be blessed, be encouraged, and be reminded: it’s time to be you.


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8 responses to this post.

  1. Don’t forget that you love to consume up to 51 grams of sugar in a Jamba Juice. 😉

    I would vote for you as the Fire Captain of the 10th floor. (but not the 9th floor – they have some really qualified people with years of experience.) 😉

    I like the addition of subscribe by email. Nice touch.

    Reply

  2. Amy,
    I just love this story and had a vision of you in a fireman’s hat LOL.

    Seriously I had to post and tell you that the last line you wrote ( be reminded: it’s time to be you.) is part of my “sacred echo” today. Have you read that book? If not I will have to explain. But thank you as always for sharing your heart friend!
    Love and hugs!

    Reply

  3. Posted by amyedolan on August 23, 2010 at 3:58 pm

    thanks, john!
    funny thing – i saw your brother this weekend and he didn’t tease me once about jamba juice! 🙂

    wendy, wish i did have a fireman’s hat, that would make my fire captain role complete!
    i haven’t read the book “sacred echo.” sounds lovely. tell me more!

    Reply

  4. Posted by holly on August 24, 2010 at 12:53 am

    Amy!! I love this post and love that you’re embracing your 30’s, but you HAVE to tell me what happened with the fire alarms. did it ever stop or did you just move? WHY did it keep happening? I can’t imagine how terrible that would be…especially now that i have a toddler who rarely sleeps through the night. i would be BESIDE myself. So, just for my sense of closure, tell me the end of the story!

    Reply

  5. Posted by amyedolan on August 24, 2010 at 3:01 pm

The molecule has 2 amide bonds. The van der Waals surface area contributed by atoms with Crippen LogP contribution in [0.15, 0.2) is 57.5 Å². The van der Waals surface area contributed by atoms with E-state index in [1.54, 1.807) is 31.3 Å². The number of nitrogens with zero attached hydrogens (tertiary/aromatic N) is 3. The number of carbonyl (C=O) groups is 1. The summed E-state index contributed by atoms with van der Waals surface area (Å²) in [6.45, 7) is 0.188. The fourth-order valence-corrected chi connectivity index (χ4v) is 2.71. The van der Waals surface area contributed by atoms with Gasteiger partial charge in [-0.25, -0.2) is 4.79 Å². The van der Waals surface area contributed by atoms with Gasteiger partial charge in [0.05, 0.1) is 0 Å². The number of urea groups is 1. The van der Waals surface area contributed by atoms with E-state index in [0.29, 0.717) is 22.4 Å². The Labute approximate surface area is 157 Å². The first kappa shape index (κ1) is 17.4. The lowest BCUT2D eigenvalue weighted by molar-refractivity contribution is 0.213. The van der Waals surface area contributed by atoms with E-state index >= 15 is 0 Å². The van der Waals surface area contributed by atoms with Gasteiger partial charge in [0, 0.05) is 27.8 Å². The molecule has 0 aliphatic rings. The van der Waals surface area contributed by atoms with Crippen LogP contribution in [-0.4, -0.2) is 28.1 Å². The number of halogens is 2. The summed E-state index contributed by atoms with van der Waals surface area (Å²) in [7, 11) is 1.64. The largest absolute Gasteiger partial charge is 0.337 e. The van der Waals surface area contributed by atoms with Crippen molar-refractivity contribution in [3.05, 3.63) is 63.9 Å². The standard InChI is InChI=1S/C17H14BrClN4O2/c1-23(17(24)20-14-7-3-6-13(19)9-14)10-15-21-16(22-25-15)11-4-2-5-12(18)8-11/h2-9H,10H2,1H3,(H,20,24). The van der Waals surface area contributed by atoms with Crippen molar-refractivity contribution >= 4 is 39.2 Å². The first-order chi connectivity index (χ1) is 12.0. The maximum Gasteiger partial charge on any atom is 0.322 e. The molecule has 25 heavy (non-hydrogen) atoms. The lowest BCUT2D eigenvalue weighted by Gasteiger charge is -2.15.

hi holly! you are a true storyteller! always wanting to know the whole story!
    after a couple weeks, management replaced the alarm system – and the whole ordeal was finally over. and i remained the Fire Captain, even though my leadership was never needed.

    hope you are well –

    Reply

    • Posted by holly on August 24, 2010 at 3:35 pm

      I’m sorry, it’s a compulsion! I love a good ending. 🙂 We are well, ministry is in FULL gear right now leaving me a little breathless, but all is well. Wish I could have made it over to Orange to say hi to you both. But at least we have this blog! LOL.

      Reply

      • Posted by amyedolan on August 25, 2010 at 1:39 pm

        i love that we are catching up here! glad things are good by you – next time you are in chicago, please let me know! would love to see you!

  6. Posted by Wendy on August 30, 2010 at 5:10 pm

    The Sacred Echo is by Margaret Feinberg. It is about how sometimes God speaks to us in an echo. Like you will read a scripture that speaks to you. Then a song will come on the radio addressing the same thing the scripture did. Then maybe later that day a friend will speak something into your life about the same thing. It is an incredible book that is helping me grow in my prayer life. I highly recommend it.

    Reply